Justin Delgado is husband to Kacie Doyle-Delgado, diagnosed at age 11. After more than a decade together, he considers himself to be an expert carb counter and Dexcom inserter. He graduated with his Master of Science in Finance from the University of Utah in 2013 and has been working in commercial banking since then. He attended his first Friends for Life conference in 2015 and is looking forward to volunteering with the teens.
July 26, 2002
Question from Green Cove Springs, Florida, USA:
My six year old daughter, just diagnosed last week with type 1 diabetes, was terrified of needles before she went to the hospital, but now she seems to be eager to get the glucose test and shot. Of course she knows that the shot is going to keep her from being ill and feeling bad. Are there any behavioral signs to look for? Is this common behavior for a six year old? I am confused and worried.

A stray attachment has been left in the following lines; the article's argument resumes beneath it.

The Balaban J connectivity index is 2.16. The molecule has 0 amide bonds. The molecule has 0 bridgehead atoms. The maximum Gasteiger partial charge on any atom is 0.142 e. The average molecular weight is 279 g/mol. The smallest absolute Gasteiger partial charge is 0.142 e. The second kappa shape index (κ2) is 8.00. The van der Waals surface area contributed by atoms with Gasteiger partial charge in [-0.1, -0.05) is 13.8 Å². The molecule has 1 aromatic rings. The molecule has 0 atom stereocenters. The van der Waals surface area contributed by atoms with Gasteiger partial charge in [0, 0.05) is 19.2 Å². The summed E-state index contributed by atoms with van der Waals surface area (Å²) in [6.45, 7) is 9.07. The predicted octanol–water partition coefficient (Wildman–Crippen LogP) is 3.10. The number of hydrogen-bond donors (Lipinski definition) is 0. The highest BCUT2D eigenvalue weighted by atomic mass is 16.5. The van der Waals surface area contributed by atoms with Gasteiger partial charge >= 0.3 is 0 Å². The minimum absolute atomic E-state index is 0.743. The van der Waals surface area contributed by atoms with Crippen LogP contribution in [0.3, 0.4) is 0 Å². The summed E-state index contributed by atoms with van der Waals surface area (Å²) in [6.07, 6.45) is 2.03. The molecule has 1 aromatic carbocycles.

It sounds as if your daughter’s doing great! You should all be very proud. Many children cope with the diagnosis and the daily diabetes demands quite well. Sometimes, the “novelty” wears off and children begin to express feelings of sadness, anger and frustration. These are quite normal. If your daughter feels this way, the most important thing to do is listen to her, let her know her feelings are normal and expected, and talk about things you all can do to help – as a family team.
You may be interested in reading the book: The Ten Keys to Helping Your Child Grow Up With Diabetes by Tim Wysocki, Ph.D. It has wonderful advice for families about helping children cope with and adapt to life with diabetes.